What is evident from the GAO report is that the principal reason cable prices have been rising at rates that exceed inflation is that cable costs have been rising at rates that exceed inflation. So too, the quality and value of cable services have been rising.
À la Carte Pricing
Turning to a subject that has received a lot of attention, the GAO concludes that à la carte pricing would give subscribers the option not to purchase some of the services they currently receive, but would not necessarily lower prices.
In fact, for many subscribers, prices would be likely to go up. À la carte pricing would, as the GAO found, impose additional equipment costs on all customers who don't currently have addressable set-top boxes.
And such pricing would diminish advertising revenue for advertiser-supported networks, resulting in higher wholesale fees to cable operators and higher retail prices for consumers.
Mini-tiers of networks grouped by genres, the GAO further found, would present similar pricing effects for customers. The GAO speculates that a mini-sports tier would have popular appeal and might be viable, but it doesn't offer any economic analysis to support this conclusion.
With respect to overbuild competition, the GAO did find a price differential in the relatively few markets that have a second wireline broadband provider. But the report doesn't examine whether the differential reflects sustainable pricing or, as we believe, is explained by anomalous factors.
In fact, it's more likely that the lower rates charged by the second provider are artificially and uneconomically low and don't represent rates sufficient to sustain the mix of services and quality that best meets consumer demand.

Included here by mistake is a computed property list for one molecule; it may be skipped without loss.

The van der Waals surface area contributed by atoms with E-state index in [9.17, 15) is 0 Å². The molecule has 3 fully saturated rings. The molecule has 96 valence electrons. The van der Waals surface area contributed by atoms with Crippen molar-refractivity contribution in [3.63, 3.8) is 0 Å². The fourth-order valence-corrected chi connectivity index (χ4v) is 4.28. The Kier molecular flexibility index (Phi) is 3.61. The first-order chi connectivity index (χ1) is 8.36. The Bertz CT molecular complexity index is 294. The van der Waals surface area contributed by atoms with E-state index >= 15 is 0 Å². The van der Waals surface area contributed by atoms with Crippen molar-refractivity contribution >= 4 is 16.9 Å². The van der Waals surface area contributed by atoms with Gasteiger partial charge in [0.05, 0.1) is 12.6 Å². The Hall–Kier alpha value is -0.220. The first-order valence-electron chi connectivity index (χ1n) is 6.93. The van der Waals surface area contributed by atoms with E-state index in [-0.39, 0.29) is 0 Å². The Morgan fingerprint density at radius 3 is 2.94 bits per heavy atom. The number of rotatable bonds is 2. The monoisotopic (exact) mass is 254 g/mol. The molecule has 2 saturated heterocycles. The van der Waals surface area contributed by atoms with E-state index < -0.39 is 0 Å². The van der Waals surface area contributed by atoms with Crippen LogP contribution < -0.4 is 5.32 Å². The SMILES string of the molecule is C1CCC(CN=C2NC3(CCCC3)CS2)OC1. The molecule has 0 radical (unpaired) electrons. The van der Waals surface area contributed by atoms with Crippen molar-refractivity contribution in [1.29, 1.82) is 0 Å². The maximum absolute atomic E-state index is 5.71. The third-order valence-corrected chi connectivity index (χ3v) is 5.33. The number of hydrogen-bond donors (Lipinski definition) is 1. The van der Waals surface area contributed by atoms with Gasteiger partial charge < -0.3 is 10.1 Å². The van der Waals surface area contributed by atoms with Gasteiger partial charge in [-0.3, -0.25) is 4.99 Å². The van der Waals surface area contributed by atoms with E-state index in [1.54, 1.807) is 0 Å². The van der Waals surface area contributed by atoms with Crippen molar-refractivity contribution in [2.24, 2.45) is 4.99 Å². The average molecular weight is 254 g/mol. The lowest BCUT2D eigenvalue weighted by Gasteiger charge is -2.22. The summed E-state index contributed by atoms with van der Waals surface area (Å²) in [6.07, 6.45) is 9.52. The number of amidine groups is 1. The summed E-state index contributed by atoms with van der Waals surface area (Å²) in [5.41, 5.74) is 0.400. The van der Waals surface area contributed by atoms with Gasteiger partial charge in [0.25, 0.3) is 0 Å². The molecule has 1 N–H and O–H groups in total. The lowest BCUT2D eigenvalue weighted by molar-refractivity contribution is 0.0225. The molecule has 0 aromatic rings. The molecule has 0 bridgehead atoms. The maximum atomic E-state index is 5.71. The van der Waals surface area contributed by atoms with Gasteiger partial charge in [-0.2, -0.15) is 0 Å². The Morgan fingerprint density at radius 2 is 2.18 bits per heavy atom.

The GAO's analysis of 123 systems where there is a wire-based competitor was based on 2001 FCC [Federal Communications Commission] data which included companies that, by 2003, had exited the cable business, gone into bankruptcy, have no foreseeable pathway to profitability or remain in business only by selling off assets and steeply raising low introductory rates.
Many of the remaining second wireline providers may have cost structures that don't reflect the true cost of deploying a system.
Some of these operators paid as little as six cents on the dollar for the properties they operate — hardly a typical capital structure.
Thus, the pricing observed by the GAO for these limited second wireline markets, with their many anomalies, cannot be a fair benchmark to judge rates found in other markets nor do they support a conclusion that prices elsewhere aren't competitive.
Regulation Not Needed
In summary, the GAO report reflects a competitive video environment, one of increasing choice of providers, services and programming, and where price regulation is unwarranted.
The GAO's explanation for cable price increases is the most mundane: Prices are a function of costs. And cable costs have sharply increased as a result of efforts by cable operators to compete with DBS and others by offering greater value to consumers.
GAO understands this, and its report nowhere recommends price regulation of any kind — instead, it finds that such regulation could lower the quality of programming, discourage investment in new facilities, and impose administrative costs on industry and regulators alike.